Thursday, October 27, 2011

What Would James Madison Do (WWJMD)? Would the Framers Support the Occupy Wall Street Movement?

Populist movements are exciting; they are quintessentially "American" moments that validate our national mythos. This sentiment appears on both sides of the ideological divide.

Although they are an AstroTurf organization funded by the Koch brothers, the Tea Party believes that they are "of the people," and in turn represent the authentic voice of a disaffected silent majority.

Occupy Wall Street, a spontaneous, unfocused, sit-in movement, speaks for an aggrieved and upset public who are disgusted by robber baron gangster capitalism, and an ineffective government that has abandoned the Common Good to the interests of the American kleptocracy.

The Tea Party, and Occupy Wall Street, are united in a belief that their respective struggles are in keeping with the best traditions of American democracy and citizen activism. In all, they imagine themselves to be fulfilling the cornerstone values of American civil religion; moreover, the Tea Party and Occupy Wall Street are (in their own eyes, and however problematic the assumption) ideal-typical examples of American exceptionalism in action.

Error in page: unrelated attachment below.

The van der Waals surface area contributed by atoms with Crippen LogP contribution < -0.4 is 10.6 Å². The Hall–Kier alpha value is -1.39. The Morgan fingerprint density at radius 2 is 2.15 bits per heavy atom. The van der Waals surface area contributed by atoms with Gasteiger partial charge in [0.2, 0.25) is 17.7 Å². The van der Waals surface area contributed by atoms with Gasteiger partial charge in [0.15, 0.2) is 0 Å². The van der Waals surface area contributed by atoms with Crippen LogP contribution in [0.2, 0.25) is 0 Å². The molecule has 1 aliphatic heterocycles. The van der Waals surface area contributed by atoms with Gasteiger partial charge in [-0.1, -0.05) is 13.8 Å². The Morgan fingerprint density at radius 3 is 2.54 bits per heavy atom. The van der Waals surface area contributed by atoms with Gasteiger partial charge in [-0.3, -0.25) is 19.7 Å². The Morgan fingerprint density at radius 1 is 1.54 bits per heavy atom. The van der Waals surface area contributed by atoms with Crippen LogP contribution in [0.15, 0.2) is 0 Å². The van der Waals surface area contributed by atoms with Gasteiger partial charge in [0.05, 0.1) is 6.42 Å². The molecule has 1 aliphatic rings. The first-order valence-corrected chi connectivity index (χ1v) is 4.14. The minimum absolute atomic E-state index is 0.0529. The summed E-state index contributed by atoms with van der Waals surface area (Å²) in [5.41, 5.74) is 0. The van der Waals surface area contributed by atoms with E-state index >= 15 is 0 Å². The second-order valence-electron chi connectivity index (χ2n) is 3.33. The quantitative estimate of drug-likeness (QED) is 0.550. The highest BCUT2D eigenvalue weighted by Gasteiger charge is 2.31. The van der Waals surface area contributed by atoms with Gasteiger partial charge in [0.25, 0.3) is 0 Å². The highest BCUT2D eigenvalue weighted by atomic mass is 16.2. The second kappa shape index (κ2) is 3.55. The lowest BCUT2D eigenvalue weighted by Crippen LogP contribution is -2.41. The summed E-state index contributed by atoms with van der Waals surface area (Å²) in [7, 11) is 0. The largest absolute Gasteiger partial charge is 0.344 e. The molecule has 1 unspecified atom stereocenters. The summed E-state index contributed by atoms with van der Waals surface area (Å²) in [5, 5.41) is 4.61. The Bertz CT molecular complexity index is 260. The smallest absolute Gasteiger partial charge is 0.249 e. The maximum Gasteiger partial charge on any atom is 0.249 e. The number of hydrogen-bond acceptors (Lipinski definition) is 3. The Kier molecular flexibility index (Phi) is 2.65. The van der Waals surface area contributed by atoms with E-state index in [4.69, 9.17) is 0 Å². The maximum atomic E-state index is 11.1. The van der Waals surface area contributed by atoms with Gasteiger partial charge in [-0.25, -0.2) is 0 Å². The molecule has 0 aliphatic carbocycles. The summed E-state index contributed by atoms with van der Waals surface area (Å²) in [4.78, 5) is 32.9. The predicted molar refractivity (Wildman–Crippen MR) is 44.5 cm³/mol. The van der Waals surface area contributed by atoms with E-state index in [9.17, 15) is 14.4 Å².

While the former is more explicit in this regard (with their fetish-like worship of the Constitution and love of period regalia), both have embraced freedom of speech, freedom of assembly, and the right to petition the government for the redress of grievance, as values which are central to their respective "movement cultures." Implicit here, is a belief that the framers of the Constitution would support their efforts and goals.

As it often does, and once more, history complicates matters.

The Constitution, while extremely radical for its era, is in many ways an anti-democratic document that is designed to subvert and prevent mass democracy. The framers represented a particular set of regional, economic, class, and racial interests. The Constitution was a compromise document that reflected those realities. For example:

1. The Constitution is an explicitly pro-slavery document which protected the interests of the Southern planters and those of the landed classes;

2. The Senate, founded as an American version of the House of Lords, was a representative body explicitly designed as a check on the House of Representatives. Senators would finally be subject to direct popular vote, as opposed to nomination, in 1913;